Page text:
March Films

March was a busy month in which I couldn’t maintain the momentum of watching a film a day like I did in February. In the 17 films that I did watch, I was able to come across a film that I will claim as my favorite. In the past I have said that V for Vendetta was my favorite film because I have probably watched it more than any other film. The last time V for Vendetta was at least 4 or 5 years ago, so I was really hoping to find a favorite film in my exploration for the year. I’m sure that “favorite” is a silly term to use for films, but it’s something that comes up in everyday conversation. I also assume that there is a high possibility that my favorite film will change hands many times over the next 9 months.

Here is the list in the order that I watched them:

  • The Witch
  • Son of Saul
  • Lazer Team
  • Spring Breakers
  • 2001: A Space Odyssey
  • A Clockwork Orange
  • Barry Lyndon
  • Full Metal Jacket
  • Badlands
  • Days of Heaven
  • The Thin Red Line
  • Mustang
  • The New World
  • Creative Control
  • Under the Skin
  • Tree of Life
  • Birth

This is quite the list if you ask me. There are some huge films at play this month.

I finished my directory study on Stanley Kubrick in March. I will touch on a couple of his films that I watched this month, but the other blog post has a significant amount more of my thoughts. I do bring up the point that ranking Kubrick’s films is silly, and when you throw Malick into the picture, ranking this list seems even more silly.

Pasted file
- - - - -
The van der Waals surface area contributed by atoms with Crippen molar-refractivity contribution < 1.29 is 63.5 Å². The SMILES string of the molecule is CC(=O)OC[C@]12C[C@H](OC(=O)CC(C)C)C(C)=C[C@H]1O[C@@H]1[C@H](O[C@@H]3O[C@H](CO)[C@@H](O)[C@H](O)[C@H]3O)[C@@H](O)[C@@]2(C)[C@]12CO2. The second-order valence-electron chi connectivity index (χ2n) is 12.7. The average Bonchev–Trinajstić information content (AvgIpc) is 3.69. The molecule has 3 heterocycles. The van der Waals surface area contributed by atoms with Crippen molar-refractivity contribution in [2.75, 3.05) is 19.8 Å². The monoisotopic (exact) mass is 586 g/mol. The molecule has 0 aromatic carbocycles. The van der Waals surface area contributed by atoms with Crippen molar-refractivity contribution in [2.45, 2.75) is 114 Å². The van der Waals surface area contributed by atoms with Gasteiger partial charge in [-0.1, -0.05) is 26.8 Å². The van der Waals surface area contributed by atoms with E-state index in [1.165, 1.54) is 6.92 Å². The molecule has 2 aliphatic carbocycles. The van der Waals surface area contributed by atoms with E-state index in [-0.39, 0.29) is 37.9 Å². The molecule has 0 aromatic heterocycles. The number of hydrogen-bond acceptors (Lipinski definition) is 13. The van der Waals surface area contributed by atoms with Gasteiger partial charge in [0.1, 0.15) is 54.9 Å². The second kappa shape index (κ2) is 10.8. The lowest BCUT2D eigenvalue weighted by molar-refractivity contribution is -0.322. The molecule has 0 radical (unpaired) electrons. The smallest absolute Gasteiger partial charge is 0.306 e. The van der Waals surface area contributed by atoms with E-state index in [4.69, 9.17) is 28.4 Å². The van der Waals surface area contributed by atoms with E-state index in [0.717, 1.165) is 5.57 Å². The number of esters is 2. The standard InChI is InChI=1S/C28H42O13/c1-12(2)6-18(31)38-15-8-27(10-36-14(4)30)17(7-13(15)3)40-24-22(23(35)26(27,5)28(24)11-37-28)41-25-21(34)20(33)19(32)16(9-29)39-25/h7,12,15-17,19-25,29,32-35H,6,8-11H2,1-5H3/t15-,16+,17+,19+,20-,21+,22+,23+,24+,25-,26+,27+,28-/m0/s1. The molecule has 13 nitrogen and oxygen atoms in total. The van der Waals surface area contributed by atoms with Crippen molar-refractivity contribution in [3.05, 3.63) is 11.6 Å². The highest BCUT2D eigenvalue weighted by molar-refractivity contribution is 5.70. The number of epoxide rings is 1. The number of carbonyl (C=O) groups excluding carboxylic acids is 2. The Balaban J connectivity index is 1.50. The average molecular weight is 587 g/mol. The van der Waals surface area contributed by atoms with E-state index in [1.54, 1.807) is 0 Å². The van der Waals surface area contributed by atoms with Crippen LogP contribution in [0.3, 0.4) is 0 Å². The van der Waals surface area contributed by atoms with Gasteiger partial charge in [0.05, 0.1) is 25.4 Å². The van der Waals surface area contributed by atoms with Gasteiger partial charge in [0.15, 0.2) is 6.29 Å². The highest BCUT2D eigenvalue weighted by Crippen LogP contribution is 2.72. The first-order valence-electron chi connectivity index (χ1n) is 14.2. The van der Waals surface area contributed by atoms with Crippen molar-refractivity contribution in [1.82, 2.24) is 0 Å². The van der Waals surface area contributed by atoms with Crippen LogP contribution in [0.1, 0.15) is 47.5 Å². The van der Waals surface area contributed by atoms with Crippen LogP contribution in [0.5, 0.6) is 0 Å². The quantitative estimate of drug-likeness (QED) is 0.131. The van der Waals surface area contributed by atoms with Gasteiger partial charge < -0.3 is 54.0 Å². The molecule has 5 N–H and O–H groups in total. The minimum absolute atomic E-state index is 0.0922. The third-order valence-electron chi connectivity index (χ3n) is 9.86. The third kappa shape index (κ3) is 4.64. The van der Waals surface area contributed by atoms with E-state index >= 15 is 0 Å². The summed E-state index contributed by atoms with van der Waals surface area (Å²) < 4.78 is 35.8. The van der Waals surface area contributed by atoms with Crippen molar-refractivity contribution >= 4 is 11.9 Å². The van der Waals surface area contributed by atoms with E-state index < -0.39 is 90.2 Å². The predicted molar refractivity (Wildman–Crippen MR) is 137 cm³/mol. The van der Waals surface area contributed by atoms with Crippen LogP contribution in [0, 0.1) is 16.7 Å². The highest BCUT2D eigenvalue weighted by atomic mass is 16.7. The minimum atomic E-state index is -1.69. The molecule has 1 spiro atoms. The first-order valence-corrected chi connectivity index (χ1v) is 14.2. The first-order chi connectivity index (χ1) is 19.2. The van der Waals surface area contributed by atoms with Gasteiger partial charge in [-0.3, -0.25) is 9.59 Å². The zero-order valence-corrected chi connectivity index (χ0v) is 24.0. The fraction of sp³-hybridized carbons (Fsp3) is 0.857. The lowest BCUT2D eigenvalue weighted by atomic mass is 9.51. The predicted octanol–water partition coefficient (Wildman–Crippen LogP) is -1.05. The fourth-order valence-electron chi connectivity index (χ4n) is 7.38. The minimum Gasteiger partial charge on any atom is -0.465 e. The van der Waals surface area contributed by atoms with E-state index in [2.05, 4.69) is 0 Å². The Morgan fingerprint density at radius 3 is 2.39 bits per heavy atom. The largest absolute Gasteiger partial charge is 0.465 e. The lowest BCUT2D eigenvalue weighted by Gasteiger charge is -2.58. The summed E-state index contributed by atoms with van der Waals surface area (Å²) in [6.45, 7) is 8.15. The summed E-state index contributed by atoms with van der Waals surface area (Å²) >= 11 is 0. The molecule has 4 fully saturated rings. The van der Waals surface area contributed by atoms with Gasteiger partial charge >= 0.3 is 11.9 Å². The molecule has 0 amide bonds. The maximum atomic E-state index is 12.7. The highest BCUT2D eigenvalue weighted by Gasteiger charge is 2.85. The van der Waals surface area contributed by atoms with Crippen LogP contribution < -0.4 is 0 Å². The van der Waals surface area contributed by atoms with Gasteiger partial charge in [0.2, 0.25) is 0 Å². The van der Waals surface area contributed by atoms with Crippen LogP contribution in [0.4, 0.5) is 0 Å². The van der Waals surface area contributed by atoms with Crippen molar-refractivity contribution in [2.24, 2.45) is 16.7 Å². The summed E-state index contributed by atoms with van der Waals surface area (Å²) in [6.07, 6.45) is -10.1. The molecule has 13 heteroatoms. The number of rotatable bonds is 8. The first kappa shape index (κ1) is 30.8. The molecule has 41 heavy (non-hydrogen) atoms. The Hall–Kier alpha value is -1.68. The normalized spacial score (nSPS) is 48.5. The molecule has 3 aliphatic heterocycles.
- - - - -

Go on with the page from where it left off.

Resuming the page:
Here they ranked:

  • 2001: A Space Odyssey – 5
  • The New World – 5
  • Full Metal Jacket – 5
  • Tree of Life – 5
  • The Thin Red Line – 4.5
  • Spring Breakers – 4.5
  • Barry Lyndon – 4.5
  • A Clockwork Orange – 4
  • Badlands – 4
  • Days of Heaven – 4
  • Birth – 5
  • Son of Saul – 5
  • Under the Skin – 4.5
  • Mustang – 4
  • The Witch – 3
  • Creative Control – 2
  • Lazer Team – 1

First off we need to do some house keeping; I am ignoring my initial star ranking when ranking the films in order. I think films like Son of Saul and Birth affected me deeply, but I’m not willing to say they are better films than Spring Breakers and A Clockwork Orange. It is important to consider things like longevity. I’m really curious where Son of Saul will end up in the long run. Needless to say, there are only two films I don’t recommend seeing on this list. March was amazing.